Canada has been described by some as being the only country on the planet that is completely pluralistic, or multicultural. It most certainly is the first country to embrace the concept of multiculturalism and as a result leads to some very interesting questions and social experiments. Multiculturalism is within Canada’s history, its present and its future. There are absolutely huge numbers of foreign nationals and naturalized citizens within its borders and it touts itself as “the land of immigrants”. But what is multiculturalism and what does it mean for Canada? Here we will discuss the implications and practicalities of this question.
The country now known as Canada was once just a region composed of several colonies headed by different European powers, namely the English and the French. When these colonies were bonded together into one country there was a need to honor the completely different cultures between French Canada and English Canada. It was decided that it would be wise to allow both cultures to exist side by side within the country and hence began biculturalism in Canada which would later lead to multiculturalism.
Multiculturalism is a sociological concept that holds that within a society that has one identity can have other simultaneous cultural identities without conflict. Imagine a mosaic where each colored tile represents another cultural faction in Canada. They are separate, but when one looks from a distance it reveals a complete picture of Canadian culture. This is in contrast to the United States to the south which embraces the concept of assimilationism which—as Americans are very proud to admit—is more like a melting pot or crucible. Each unique cultural identity is absorbed into the mixture and becomes unidentifiable from the rest of the pot.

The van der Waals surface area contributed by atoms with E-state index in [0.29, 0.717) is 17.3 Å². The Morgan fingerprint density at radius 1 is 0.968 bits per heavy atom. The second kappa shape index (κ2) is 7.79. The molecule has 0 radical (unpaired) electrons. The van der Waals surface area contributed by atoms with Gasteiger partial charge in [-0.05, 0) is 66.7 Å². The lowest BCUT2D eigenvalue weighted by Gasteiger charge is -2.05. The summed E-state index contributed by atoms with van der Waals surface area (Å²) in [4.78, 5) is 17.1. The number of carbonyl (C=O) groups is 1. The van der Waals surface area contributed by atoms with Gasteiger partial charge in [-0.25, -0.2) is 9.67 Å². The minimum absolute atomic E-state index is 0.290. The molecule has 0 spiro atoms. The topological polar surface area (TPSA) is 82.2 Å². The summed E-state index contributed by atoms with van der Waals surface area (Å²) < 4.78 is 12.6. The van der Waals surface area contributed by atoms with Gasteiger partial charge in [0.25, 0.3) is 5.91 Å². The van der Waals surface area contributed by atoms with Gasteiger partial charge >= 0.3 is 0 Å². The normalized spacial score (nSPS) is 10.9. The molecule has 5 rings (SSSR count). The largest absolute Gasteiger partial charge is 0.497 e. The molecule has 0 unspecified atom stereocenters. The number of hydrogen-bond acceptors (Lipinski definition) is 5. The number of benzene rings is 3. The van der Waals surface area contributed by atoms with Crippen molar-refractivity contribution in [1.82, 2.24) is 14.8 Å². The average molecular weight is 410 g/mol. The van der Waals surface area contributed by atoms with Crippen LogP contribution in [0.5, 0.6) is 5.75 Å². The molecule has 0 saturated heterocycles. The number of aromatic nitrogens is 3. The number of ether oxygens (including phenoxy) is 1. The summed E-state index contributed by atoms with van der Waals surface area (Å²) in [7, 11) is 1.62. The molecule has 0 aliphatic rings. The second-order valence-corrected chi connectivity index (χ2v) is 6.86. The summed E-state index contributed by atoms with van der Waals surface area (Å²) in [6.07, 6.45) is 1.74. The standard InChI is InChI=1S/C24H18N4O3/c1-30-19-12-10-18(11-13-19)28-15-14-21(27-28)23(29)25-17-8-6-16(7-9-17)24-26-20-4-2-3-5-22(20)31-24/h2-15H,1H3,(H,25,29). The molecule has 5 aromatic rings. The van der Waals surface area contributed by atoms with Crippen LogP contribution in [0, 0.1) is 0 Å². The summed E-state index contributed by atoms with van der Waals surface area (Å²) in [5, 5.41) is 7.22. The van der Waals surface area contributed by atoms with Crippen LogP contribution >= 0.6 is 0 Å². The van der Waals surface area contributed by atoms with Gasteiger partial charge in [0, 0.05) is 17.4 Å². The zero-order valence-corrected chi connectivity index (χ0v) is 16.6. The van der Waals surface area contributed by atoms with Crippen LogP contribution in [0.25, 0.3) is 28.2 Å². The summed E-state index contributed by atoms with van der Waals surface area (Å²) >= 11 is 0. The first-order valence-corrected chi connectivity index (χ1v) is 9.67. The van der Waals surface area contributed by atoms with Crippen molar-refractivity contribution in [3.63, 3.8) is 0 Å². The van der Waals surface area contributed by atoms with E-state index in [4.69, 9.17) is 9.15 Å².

Canada’s official sanction of multicultural policies can be seen in its embrace of two official languages for the country and the distinct cultural enclaves that can be found throughout the country. Multiculturalism is written directly into their laws as well. It is also very apparent in their immigration policy which is one of the most active of any migration policy in the world. Most Canadians see immigrants as being important and valuable contributions to Canada. Even conservative politicians are very encouraging of large numbers of immigrants.
There are, of course problems that arise within multiculturalism, especially the reluctance of some to embrace the policy. Canada, along with many other countries, has been criticized lately of being prejudiced towards Roma (the actual demonym of the group of people commonly known as Gypsies) and African immigrants. However, just the effort to become multicultural is admirable and worthy of consideration.